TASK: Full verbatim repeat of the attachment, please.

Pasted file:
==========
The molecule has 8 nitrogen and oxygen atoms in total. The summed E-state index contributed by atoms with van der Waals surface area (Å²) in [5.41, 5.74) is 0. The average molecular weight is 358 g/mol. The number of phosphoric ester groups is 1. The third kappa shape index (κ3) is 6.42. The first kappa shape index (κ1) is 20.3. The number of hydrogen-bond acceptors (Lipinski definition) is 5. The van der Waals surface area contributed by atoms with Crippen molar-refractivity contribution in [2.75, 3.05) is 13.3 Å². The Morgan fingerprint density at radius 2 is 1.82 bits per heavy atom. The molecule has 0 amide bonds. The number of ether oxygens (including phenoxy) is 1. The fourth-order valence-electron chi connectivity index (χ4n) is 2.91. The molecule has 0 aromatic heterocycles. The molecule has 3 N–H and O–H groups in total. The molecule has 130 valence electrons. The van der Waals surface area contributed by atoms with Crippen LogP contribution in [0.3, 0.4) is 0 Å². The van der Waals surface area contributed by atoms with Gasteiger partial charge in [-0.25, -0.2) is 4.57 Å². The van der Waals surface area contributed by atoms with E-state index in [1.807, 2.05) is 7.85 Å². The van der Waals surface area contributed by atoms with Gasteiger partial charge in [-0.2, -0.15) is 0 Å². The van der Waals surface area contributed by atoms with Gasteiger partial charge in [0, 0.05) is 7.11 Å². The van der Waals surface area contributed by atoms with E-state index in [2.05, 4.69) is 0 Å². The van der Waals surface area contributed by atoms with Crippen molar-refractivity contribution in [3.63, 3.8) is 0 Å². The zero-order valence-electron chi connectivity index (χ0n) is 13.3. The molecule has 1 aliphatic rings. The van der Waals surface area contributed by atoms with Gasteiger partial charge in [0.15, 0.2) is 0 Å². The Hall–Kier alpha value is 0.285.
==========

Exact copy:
The molecule has 8 nitrogen and oxygen atoms in total. The summed E-state index contributed by atoms with van der Waals surface area (Å²) in [5.41, 5.74) is 0. The average molecular weight is 358 g/mol. The number of phosphoric ester groups is 1. The third kappa shape index (κ3) is 6.42. The first kappa shape index (κ1) is 20.3. The number of hydrogen-bond acceptors (Lipinski definition) is 5. The van der Waals surface area contributed by atoms with Crippen molar-refractivity contribution in [2.75, 3.05) is 13.3 Å². The Morgan fingerprint density at radius 2 is 1.82 bits per heavy atom. The molecule has 0 amide bonds. The number of ether oxygens (including phenoxy) is 1. The fourth-order valence-electron chi connectivity index (χ4n) is 2.91. The molecule has 0 aromatic heterocycles. The molecule has 3 N–H and O–H groups in total. The molecule has 130 valence electrons. The van der Waals surface area contributed by atoms with Crippen LogP contribution in [0.3, 0.4) is 0 Å². The van der Waals surface area contributed by atoms with Gasteiger partial charge in [-0.25, -0.2) is 4.57 Å². The van der Waals surface area contributed by atoms with E-state index in [1.807, 2.05) is 7.85 Å². The van der Waals surface area contributed by atoms with Gasteiger partial charge in [-0.2, -0.15) is 0 Å². The van der Waals surface area contributed by atoms with Gasteiger partial charge in [0, 0.05) is 7.11 Å². The van der Waals surface area contributed by atoms with E-state index in [2.05, 4.69) is 0 Å². The van der Waals surface area contributed by atoms with Crippen molar-refractivity contribution in [3.63, 3.8) is 0 Å². The zero-order valence-electron chi connectivity index (χ0n) is 13.3. The molecule has 1 aliphatic rings. The van der Waals surface area contributed by atoms with Gasteiger partial charge in [0.15, 0.2) is 0 Å². The Hall–Kier alpha value is 0.285.